For consumers looking to sell a piece of diamond jewelry, Hurwitz says, “Fortunately most consumers never have to sell their mined diamond back after they buy it. If they did, they would be shocked at the devaluation that takes place when a consumer diamond buyer becomes a consumer diamond seller. They will be lucky to achieve anything resembling their purchase price (with some very rare exceptions).”

Many jewelers bolster the resale market by offering a full buy-back price, if the consumer upgrades their mined diamond purchase. But many lab-grown diamond companies, like Ada Diamonds, offer buy-back or trade-in guarantees too.

Regardless whether a diamond comes from the earth or a laboratory, they are equally beautiful and being one of the strongest substances on earth, they will last virtually forever.

While mined diamonds have industrial uses as saws and drill bits, the industry’s future remains fixed on the jewelry market. Lab-growns, on the other hand, have application far beyond just jewelry and abrasives, including medical, scientific, industrial and computational uses. These alternative uses are the bread-and-butter of the lab-grown diamond market.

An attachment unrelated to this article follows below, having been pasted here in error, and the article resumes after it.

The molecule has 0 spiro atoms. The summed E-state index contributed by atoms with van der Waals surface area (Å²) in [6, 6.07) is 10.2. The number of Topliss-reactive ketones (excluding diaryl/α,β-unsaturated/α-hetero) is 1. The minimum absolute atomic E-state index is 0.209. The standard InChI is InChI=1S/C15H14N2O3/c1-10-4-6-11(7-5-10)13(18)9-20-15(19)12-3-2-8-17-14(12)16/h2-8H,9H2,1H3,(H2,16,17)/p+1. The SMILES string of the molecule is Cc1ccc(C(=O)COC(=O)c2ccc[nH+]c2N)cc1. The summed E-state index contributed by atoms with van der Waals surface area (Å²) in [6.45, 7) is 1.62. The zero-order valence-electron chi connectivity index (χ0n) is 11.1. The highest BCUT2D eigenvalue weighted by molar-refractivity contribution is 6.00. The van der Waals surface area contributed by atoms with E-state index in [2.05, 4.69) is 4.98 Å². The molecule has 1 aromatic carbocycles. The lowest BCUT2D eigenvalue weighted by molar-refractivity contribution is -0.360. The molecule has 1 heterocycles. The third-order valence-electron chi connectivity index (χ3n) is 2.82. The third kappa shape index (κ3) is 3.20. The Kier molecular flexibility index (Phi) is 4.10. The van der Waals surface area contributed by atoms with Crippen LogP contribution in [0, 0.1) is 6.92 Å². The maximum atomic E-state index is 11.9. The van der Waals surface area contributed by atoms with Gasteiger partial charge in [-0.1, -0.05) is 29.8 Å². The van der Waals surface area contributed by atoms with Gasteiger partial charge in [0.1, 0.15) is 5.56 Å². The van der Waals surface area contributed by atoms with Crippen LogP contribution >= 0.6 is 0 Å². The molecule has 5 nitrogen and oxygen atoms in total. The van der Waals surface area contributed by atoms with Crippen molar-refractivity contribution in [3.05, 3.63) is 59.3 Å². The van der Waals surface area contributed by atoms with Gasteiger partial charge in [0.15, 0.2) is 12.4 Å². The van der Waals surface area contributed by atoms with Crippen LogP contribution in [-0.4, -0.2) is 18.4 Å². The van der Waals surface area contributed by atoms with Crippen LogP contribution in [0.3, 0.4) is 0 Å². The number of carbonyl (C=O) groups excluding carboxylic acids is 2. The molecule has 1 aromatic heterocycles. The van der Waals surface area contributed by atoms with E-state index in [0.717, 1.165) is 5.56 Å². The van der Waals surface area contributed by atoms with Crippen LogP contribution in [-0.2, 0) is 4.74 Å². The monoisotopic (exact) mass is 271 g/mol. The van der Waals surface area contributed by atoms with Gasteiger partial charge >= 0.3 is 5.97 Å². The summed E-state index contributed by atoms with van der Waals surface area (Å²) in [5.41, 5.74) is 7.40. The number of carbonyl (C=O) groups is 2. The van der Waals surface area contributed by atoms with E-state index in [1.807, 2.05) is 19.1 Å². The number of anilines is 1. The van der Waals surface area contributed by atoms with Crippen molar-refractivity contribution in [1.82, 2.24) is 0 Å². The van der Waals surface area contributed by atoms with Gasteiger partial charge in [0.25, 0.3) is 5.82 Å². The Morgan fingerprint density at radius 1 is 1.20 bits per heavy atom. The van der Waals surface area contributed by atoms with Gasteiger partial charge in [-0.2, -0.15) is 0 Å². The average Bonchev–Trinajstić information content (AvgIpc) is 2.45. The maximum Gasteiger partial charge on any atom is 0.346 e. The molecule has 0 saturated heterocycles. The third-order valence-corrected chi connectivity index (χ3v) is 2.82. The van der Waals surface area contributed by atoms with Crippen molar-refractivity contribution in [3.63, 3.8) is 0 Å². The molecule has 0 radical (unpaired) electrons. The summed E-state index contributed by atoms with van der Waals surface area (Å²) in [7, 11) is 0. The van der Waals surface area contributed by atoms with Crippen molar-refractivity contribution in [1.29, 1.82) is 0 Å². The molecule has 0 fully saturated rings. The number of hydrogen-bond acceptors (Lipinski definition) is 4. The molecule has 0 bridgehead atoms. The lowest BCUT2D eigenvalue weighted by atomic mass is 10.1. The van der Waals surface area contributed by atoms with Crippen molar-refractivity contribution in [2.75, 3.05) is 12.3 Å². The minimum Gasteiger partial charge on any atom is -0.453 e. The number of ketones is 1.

The DPA wants to keep it that way. “The reason lab-grown diamonds are popular for industrial purposes is because they are cheap to produce, cheap to purchase, devoid of any inherent value, and can be infinitely manufactured,” Buckley Kayal said.

Today, only about 10% of revenue for lab-grown diamonds comes from jewelry. “If you grow diamonds, you don’t cut your truly flawless diamonds into shiny baubles, because you can make far more money selling laser lenses or surgical scalpels,” Payne explains. “Gemstones are certainly the most glamorous facet of the lab diamond industry; however, gemstones are a small part of the overall industry.”